Think of how delighted you are when you finally “attach a face to the name” of people you never met or know only from having spoken on the telephone – this is the joy engendered by painter and philanthropist Frederiki Pappas with her book Portraits of Historic American Philhellenes, an artifact whose value is doubled in a year when the Fourth of July is Celebrated during the Greek Bicentennial.
Some are well-known to us, in fame and face: Thomas Jefferson, who graces the cover, James Monroe, John Quincy Adams, Henry Clay, Daniel Webster, William Henry Harrison, Harry S. Truman, and F.D.R. – whose letter to Greece’s King George after ‘OXI’ Day concludes with, “I assure Your Majesty that steps are being taken to extend such aid to Greece which is defending itself so valiantly.”
Others until recently were known only to specialists, but Community organizations like EMBCA in New York and the Order of AHEPA, who boldly carried the ball marking the Greek Bicentennial during the pandemic, have brought them into wider consciousness: The Cincinnati Philhellenes, Henry Williams Dwight, Sereno Edwards Dwight, Edward Everett, Alexander Everett, Albert Gallatin, Dr. Samuel Gridley Howe, George Jarvis, Johnathan P. Miller, Lucas Miltiades Miller, Aug Genevieve Valentin Davezac, John Henry Hill, and Charles K. Tuckerman, the first U.S. Ambassador to Greece.
William T. Washington, cousin of George Washington, who fought in Greece, is represented in the book not by his portrait, but his ringing and humbling declaration: “I want to die for Greece and Greece only.”
If the essence of art is evoking realities – past, present or possible – and the purpose of anniversaries is to keep alive memories that constitute the foundations of contemporary societies, then Pappas has performed historical magic with her book as history comes alive for readers in this treasury of images and words that constitute the icons and scripture of the Hellenic-American relationship.
Containing beautiful portraits painted by Pappas herself, the book was originally published by Greece’s Ministry of National Education and Religious Affairs, Directorate of Int. Relations in Education in 1995, with a second edition in 2008.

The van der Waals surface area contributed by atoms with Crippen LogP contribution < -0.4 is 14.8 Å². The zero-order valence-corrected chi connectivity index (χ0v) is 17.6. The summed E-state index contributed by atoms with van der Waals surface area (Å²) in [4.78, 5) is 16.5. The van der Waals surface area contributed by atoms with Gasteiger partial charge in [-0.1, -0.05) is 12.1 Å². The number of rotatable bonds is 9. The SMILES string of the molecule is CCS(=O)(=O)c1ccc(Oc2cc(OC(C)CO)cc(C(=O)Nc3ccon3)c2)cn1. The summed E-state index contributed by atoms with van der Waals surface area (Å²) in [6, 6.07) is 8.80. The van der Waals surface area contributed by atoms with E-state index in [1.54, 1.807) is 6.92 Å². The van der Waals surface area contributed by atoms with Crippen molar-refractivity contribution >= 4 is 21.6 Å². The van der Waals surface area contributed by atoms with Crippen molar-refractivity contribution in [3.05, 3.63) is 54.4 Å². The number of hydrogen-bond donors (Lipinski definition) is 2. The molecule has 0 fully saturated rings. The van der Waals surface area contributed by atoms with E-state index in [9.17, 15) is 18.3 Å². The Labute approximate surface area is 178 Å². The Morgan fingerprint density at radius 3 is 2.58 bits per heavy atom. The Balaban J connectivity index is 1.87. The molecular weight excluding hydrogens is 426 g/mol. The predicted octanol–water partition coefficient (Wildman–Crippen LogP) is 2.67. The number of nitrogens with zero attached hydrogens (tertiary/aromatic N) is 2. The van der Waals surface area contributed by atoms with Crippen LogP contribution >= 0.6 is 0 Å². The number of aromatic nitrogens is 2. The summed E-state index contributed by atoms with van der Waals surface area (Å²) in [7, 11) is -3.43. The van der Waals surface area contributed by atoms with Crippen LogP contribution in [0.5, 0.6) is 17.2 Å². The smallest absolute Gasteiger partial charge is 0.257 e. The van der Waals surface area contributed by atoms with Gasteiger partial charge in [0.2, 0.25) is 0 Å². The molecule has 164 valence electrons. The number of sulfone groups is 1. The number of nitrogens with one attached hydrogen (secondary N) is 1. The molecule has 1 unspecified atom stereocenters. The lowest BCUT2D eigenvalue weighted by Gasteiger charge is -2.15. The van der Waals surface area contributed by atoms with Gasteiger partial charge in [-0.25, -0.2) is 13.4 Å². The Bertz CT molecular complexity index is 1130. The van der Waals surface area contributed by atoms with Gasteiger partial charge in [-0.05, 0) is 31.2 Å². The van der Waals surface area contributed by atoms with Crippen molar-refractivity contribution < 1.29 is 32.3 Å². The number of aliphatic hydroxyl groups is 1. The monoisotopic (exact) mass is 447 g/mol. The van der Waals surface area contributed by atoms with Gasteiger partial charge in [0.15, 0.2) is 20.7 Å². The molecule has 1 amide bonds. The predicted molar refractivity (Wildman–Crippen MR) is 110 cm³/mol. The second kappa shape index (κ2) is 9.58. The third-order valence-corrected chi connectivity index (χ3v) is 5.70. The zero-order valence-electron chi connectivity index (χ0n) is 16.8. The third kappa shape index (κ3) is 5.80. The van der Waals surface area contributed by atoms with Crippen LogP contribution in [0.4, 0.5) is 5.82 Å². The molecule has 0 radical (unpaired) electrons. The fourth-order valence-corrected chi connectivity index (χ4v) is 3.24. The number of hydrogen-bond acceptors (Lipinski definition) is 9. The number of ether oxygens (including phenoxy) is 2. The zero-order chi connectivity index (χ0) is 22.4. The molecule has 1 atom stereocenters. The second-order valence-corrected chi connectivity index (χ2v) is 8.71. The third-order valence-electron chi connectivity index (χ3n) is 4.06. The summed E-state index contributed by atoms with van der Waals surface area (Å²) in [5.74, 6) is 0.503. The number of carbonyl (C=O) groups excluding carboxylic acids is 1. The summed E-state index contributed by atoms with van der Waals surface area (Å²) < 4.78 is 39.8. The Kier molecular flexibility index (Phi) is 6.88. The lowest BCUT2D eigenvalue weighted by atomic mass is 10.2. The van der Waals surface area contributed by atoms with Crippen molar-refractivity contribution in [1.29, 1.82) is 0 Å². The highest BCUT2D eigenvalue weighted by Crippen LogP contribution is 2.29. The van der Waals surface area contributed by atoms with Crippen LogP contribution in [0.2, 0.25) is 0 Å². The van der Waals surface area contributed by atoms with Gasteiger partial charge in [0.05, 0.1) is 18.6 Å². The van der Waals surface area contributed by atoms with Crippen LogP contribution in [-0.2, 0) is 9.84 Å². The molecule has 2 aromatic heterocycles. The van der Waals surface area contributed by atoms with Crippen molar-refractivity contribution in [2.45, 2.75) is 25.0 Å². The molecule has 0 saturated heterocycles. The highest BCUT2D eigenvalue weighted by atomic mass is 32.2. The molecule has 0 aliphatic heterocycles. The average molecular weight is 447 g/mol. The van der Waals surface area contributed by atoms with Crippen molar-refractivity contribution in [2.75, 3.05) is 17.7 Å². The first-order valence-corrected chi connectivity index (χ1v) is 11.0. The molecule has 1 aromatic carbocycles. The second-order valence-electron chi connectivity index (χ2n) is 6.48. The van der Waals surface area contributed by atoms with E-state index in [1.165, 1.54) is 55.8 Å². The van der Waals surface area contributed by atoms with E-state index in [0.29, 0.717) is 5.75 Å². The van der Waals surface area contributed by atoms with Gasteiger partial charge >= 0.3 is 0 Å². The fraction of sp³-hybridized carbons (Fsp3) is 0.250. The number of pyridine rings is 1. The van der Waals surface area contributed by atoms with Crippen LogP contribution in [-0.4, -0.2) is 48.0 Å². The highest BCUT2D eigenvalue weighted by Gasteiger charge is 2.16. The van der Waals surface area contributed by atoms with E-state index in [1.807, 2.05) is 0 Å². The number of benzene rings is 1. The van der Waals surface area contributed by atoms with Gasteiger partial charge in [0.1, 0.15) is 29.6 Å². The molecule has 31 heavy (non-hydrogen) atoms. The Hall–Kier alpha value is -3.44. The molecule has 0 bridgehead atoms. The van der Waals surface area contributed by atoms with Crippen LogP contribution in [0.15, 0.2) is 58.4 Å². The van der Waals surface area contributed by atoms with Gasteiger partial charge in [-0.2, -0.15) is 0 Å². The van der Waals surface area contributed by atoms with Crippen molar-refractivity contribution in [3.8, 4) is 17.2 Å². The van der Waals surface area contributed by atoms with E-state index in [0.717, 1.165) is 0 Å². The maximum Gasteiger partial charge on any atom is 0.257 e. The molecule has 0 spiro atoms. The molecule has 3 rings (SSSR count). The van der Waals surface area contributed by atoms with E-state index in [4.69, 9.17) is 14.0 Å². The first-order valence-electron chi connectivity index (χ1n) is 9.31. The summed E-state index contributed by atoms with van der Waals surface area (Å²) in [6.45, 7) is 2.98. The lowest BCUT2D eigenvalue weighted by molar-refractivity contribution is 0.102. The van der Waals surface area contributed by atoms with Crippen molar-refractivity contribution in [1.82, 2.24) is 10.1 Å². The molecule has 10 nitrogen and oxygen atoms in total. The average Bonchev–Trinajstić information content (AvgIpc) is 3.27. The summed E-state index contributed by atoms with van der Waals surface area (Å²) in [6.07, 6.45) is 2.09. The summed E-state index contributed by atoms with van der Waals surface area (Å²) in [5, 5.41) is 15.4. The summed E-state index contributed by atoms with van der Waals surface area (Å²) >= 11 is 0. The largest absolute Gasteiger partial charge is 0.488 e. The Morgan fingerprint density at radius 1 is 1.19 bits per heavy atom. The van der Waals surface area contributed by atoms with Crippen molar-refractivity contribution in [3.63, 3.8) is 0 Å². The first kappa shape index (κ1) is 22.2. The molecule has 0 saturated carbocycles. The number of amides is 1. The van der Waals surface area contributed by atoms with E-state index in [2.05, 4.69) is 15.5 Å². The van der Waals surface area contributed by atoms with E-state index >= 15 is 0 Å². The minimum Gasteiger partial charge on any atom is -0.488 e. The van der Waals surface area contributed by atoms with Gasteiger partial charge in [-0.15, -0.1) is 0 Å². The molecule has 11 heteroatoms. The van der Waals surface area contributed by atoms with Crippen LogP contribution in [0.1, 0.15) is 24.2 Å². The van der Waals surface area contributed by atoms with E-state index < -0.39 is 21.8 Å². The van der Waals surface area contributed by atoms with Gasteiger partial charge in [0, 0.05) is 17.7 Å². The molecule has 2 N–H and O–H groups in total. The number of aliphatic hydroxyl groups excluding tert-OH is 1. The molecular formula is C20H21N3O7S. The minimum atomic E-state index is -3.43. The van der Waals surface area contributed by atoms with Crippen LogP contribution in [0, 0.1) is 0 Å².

Past Greek Deputy Minister of Economy of Finance, Antonis Bezas summed up the value of the book on the front blurb: “Ms. Pappas’ book … is a reminder of the tight bonds between the Greek and American Nations, which are based on the common ideas or freedom and democracy.”
The second edition, published in 2008, includes fascinating and moving texts – speeches and letters of American Philhellenes, including part of the Adamantios Korais-Thomas Jefferson correspondence.
There are two moving declarations of support by President James Monroe. The first, issued in December, 1822, concludes: “A strong hope is entertained that these people will recover their independence, and resume their equal station among the nations of the earth.”
The portraits include some of the famous leaders of the Greek Revolution, such as Theodoros Kolokotronis, Marko Botsaris, the monk Samuel from Souli, and a remarkable portrayal of physician Samuel Gridley Howe, in klepht dress, clutching a rifle, his face aglow with look of resolution, dedication, and hope. Several of his letters of appeal for aid and reports on the status of the revolution are included.
REVELATORY BICENTENNIAL CELEBRATIONS
What is most interesting in what is unfolding so far in this year’s celebrations of the Bicentennial in the United States is the emphasis placed on the two-way nature of the impact of the participation of the American philhellenes in Greece. Fired up by the ‘Greek Fire’, what the passion for the Greek cause was called in the American press, which covered it extensively, fighters who returned from Greece and activists who stayed at home but generated vital material and financial support for the revolution could not merely resume their previous lives after Greece achieved its independence. The nobility and success of the Greek cause inspired them to extend their fight for liberty to their American homeland, becoming leaders of the movement to abolish slavery and in support of women’s suffrage.
Of course, the dialectic began before 1821: ancient Greece inspired the American revolution of 1776, which in turn fueled the hopes of the Greek revolutionaries, a process that continues today as Greece and the United States grow even closer.
Thirty of Pappas’ portraits were presented in an exhibition held at the U.S. Capitol on May 7, 1997, which was highlighted in the Congressional Record by Congressman Michael Bilirakis – Pappas can’t thank his family enough for their friendship and support – and gained the praise of attendees including Speaker of the House Newt Gingrich, Senators Paul Sarbanes and Olympia Snow, Congressmen George Gekas and Past Congressman Dr. John Brademas. The host committee included then-Senator Joe Biden.
The exhibition was presented a second time on March 25, 1998, and a third appearance would be most welcome.
The book, at 240 pages, may be purchased for $50 at: firstname.lastname@example.org.